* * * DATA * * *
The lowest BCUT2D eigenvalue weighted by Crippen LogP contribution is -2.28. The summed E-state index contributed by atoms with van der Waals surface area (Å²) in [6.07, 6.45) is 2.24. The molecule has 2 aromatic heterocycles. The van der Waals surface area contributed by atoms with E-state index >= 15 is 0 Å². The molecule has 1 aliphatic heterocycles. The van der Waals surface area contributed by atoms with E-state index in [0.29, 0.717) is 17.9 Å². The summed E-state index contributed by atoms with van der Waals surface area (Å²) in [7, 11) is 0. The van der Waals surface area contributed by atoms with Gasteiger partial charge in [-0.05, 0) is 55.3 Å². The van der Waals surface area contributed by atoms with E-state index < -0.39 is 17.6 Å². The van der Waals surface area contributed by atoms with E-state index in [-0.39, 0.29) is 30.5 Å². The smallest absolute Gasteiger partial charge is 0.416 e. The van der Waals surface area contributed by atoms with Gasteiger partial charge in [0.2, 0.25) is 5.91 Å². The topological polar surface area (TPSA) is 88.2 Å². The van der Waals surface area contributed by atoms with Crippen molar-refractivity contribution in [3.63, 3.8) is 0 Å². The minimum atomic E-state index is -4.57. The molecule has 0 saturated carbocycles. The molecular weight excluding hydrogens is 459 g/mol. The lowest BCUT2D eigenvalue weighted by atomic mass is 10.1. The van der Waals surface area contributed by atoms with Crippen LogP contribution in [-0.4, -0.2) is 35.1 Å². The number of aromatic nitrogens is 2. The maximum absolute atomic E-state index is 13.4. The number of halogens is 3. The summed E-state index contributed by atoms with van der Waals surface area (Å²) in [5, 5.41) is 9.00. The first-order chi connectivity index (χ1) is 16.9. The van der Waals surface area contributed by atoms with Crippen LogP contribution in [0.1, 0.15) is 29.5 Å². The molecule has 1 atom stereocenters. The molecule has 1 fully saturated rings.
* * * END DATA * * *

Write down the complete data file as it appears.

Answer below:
The lowest BCUT2D eigenvalue weighted by Crippen LogP contribution is -2.28. The summed E-state index contributed by atoms with van der Waals surface area (Å²) in [6.07, 6.45) is 2.24. The molecule has 2 aromatic heterocycles. The van der Waals surface area contributed by atoms with E-state index >= 15 is 0 Å². The molecule has 1 aliphatic heterocycles. The van der Waals surface area contributed by atoms with E-state index in [0.29, 0.717) is 17.9 Å². The summed E-state index contributed by atoms with van der Waals surface area (Å²) in [7, 11) is 0. The van der Waals surface area contributed by atoms with Gasteiger partial charge in [-0.05, 0) is 55.3 Å². The van der Waals surface area contributed by atoms with E-state index < -0.39 is 17.6 Å². The van der Waals surface area contributed by atoms with E-state index in [-0.39, 0.29) is 30.5 Å². The smallest absolute Gasteiger partial charge is 0.416 e. The van der Waals surface area contributed by atoms with Gasteiger partial charge in [0.2, 0.25) is 5.91 Å². The topological polar surface area (TPSA) is 88.2 Å². The van der Waals surface area contributed by atoms with Crippen molar-refractivity contribution in [3.63, 3.8) is 0 Å². The minimum atomic E-state index is -4.57. The molecule has 0 saturated carbocycles. The molecular weight excluding hydrogens is 459 g/mol. The lowest BCUT2D eigenvalue weighted by atomic mass is 10.1. The van der Waals surface area contributed by atoms with Crippen LogP contribution in [-0.4, -0.2) is 35.1 Å². The number of aromatic nitrogens is 2. The maximum absolute atomic E-state index is 13.4. The number of halogens is 3. The summed E-state index contributed by atoms with van der Waals surface area (Å²) in [5, 5.41) is 9.00. The first-order chi connectivity index (χ1) is 16.9. The van der Waals surface area contributed by atoms with Crippen LogP contribution in [0.1, 0.15) is 29.5 Å². The molecule has 1 atom stereocenters. The molecule has 1 fully saturated rings.